Today you can visit one of these banks, the Red Bank (Banco Roso), which has been restored and is open to visitors. Its name is derived from the red receipt that customers received when pawning an item. The name leads some people to speculate that the term "in the red", was originally derived from this old Venetian pawnbroker.
Entrance to the New Jewish Ghetto

6) Entrance to the New Jewish Ghetto

The Ghetto is an area of the Cannaregio sestiere of Venice, divided into the Ghetto Nuovo ("New Ghetto"), and the adjacent Ghetto Vecchio ("Old Ghetto"). These names of the ghetto sections are misleading, as they refer to an older and newer site at the time of their use by the foundries: in terms of Jewish residence, the Ghetto Nuovo is actually older than the Ghetto Vecchio. The ghetto was connected to the rest of the city by two bridges that were only open during the day. This is the main entrance to the New Jewish Ghetto.
Sight description based on wikipedia
German Synagogue

7) German Synagogue

The German Synagogue was built in 1528, the oldest among all Venetian synagogues. It is located on the top floor of a building which itself is hardly noticeable among the other buildings. The interior has walls decorated in marble and the Ten Commandments inscribed in gold letters against a red background that runs along the entire perimeter of the worship hall.
Canton Synagogue

8) Canton Synagogue

The Canton Synagogue is recognizable by the tiny wooden room with a small, rounded turret on its top. This is the 2nd synagogue in Venice to be built with the financial support from Germans, French, and Swiss Jews. It was renovated in the 18th century, so its decorations are reflective of the Baroque era.
Jewish Museum

9) Jewish Museum

Sitting in the middle of the old Jewish Ghetto, between the two ancient Jewish synagogues, the Jewish Museum of Venice was founded in 1953 by the Jewish Community of Venice. Its exhibition shows the Jewish community's life between the 16th and 20th centuries.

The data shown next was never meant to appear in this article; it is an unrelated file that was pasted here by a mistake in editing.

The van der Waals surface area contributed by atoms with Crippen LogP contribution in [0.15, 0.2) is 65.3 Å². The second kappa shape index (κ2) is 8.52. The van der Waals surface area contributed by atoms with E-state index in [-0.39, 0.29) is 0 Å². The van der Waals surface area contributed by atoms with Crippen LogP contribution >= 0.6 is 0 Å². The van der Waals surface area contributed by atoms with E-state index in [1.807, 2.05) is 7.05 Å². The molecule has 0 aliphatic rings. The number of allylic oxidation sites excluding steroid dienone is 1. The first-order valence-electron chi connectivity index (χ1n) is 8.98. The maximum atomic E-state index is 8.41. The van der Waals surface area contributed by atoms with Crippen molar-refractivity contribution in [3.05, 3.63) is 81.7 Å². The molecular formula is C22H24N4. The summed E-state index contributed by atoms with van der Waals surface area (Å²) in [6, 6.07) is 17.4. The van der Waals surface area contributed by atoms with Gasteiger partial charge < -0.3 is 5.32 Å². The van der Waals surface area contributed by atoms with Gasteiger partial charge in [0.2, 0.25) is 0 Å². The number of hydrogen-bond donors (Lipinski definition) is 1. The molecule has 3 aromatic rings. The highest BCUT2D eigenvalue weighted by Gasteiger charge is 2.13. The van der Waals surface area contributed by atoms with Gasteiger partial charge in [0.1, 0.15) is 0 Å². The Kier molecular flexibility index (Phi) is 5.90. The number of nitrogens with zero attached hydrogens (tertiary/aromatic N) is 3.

The first room of the museum is dedicated to silverwares reminding the most important Jewish festivities starting from Shabbat. The second room is mostly dedicated to traditional Jewish textile manufacture. One can find different examples of Meil and other precious coverings used to decorate the Torah, but also beautiful examples of Parokhet – curtains to cover the doors of 'Aron Ha Kodesh.

During WWII, when Venice was occupied by Nazis, they asked the head of the local Jewish community, Giuseppe Jona, to bring a list of all Jews living in Venice to the Nazi headquarters. A well-respected physician, Giuseppe Jona had the list, but instead of turning it over to Nazis, he burned it and took his own life.

Because of his sacrifice, the Nazis were not able to locate the Venetian Jews, and so only 243 of them were rounded up and deported, while about 1200 others managed to escape. Only 8 of the 243 who were taken to Auschwitz returned home after the war.

Why You Should Visit:
Aside from the museum's exhibition of old Jewish life in the ghetto, you get to tour three ancient synagogues for a small extra fee.
The Ghetto Nuovo square is a beautiful little spot regardless of whether you enter the museum and is relatively quiet (compared to other parts of the city).

Make sure to give yourself time to wander around the ghetto area itself, as there are quite a few cute/unique restaurants and bodegas.

Opening Hours:
Sun-Fri: 10am-5:30pm (Oct-May); 10am-7pm (Jun-Sep)
Museum, synagogues and cemetery are closed on Saturdays and Jewish holidays, Dec 25, Jan 1, May 1